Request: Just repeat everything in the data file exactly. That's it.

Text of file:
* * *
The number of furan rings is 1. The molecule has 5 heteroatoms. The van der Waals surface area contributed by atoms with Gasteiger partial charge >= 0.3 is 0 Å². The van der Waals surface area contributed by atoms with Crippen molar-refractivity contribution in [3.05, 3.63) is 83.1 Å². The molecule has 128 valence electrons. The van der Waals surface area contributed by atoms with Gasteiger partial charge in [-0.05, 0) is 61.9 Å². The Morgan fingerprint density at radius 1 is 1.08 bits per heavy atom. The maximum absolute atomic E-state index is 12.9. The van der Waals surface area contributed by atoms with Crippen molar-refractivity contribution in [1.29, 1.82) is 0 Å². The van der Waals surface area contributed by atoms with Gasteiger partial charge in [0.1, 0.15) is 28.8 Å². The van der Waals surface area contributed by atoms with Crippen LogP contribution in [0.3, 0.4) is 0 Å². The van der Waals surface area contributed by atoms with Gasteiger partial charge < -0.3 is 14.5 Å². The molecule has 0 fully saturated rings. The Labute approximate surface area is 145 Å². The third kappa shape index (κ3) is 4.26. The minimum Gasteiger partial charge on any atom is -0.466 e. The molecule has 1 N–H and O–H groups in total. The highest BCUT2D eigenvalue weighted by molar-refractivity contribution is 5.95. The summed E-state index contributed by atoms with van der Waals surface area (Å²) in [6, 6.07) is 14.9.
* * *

The number of furan rings is 1. The molecule has 5 heteroatoms. The van der Waals surface area contributed by atoms with Gasteiger partial charge >= 0.3 is 0 Å². The van der Waals surface area contributed by atoms with Crippen molar-refractivity contribution in [3.05, 3.63) is 83.1 Å². The molecule has 128 valence electrons. The van der Waals surface area contributed by atoms with Gasteiger partial charge in [-0.05, 0) is 61.9 Å². The Morgan fingerprint density at radius 1 is 1.08 bits per heavy atom. The maximum absolute atomic E-state index is 12.9. The van der Waals surface area contributed by atoms with Crippen molar-refractivity contribution in [1.29, 1.82) is 0 Å². The van der Waals surface area contributed by atoms with Gasteiger partial charge in [0.1, 0.15) is 28.8 Å². The van der Waals surface area contributed by atoms with Crippen LogP contribution in [0.3, 0.4) is 0 Å². The van der Waals surface area contributed by atoms with Gasteiger partial charge < -0.3 is 14.5 Å². The molecule has 0 fully saturated rings. The Labute approximate surface area is 145 Å². The third kappa shape index (κ3) is 4.26. The minimum Gasteiger partial charge on any atom is -0.466 e. The molecule has 1 N–H and O–H groups in total. The highest BCUT2D eigenvalue weighted by molar-refractivity contribution is 5.95. The summed E-state index contributed by atoms with van der Waals surface area (Å²) in [6, 6.07) is 14.9.